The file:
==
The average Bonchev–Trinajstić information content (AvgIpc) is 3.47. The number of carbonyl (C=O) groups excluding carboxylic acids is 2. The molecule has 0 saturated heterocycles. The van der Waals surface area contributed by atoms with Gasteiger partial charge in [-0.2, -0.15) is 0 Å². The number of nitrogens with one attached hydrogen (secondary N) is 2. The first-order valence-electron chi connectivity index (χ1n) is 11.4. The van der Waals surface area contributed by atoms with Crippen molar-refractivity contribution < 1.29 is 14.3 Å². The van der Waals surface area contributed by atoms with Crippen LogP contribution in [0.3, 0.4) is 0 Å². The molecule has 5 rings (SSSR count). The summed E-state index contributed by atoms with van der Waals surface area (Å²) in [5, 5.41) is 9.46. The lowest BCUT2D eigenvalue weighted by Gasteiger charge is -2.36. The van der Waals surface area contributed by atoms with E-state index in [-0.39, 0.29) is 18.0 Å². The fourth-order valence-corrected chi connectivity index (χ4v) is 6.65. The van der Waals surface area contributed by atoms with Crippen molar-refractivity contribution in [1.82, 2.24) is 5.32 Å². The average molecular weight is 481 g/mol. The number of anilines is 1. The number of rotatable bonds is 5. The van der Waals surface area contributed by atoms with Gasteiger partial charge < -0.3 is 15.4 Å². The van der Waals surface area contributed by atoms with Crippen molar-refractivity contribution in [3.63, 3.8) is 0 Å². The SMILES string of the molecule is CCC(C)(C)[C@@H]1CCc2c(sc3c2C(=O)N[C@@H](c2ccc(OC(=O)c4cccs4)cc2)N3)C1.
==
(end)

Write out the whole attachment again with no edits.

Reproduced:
The average Bonchev–Trinajstić information content (AvgIpc) is 3.47. The number of carbonyl (C=O) groups excluding carboxylic acids is 2. The molecule has 0 saturated heterocycles. The van der Waals surface area contributed by atoms with Gasteiger partial charge in [-0.2, -0.15) is 0 Å². The number of nitrogens with one attached hydrogen (secondary N) is 2. The first-order valence-electron chi connectivity index (χ1n) is 11.4. The van der Waals surface area contributed by atoms with Crippen molar-refractivity contribution < 1.29 is 14.3 Å². The van der Waals surface area contributed by atoms with Crippen LogP contribution in [0.3, 0.4) is 0 Å². The molecule has 5 rings (SSSR count). The summed E-state index contributed by atoms with van der Waals surface area (Å²) in [5, 5.41) is 9.46. The lowest BCUT2D eigenvalue weighted by Gasteiger charge is -2.36. The van der Waals surface area contributed by atoms with E-state index in [-0.39, 0.29) is 18.0 Å². The fourth-order valence-corrected chi connectivity index (χ4v) is 6.65. The van der Waals surface area contributed by atoms with Crippen molar-refractivity contribution in [1.82, 2.24) is 5.32 Å². The average molecular weight is 481 g/mol. The number of anilines is 1. The number of rotatable bonds is 5. The van der Waals surface area contributed by atoms with Gasteiger partial charge < -0.3 is 15.4 Å². The van der Waals surface area contributed by atoms with Crippen molar-refractivity contribution in [3.63, 3.8) is 0 Å². The SMILES string of the molecule is CCC(C)(C)[C@@H]1CCc2c(sc3c2C(=O)N[C@@H](c2ccc(OC(=O)c4cccs4)cc2)N3)C1.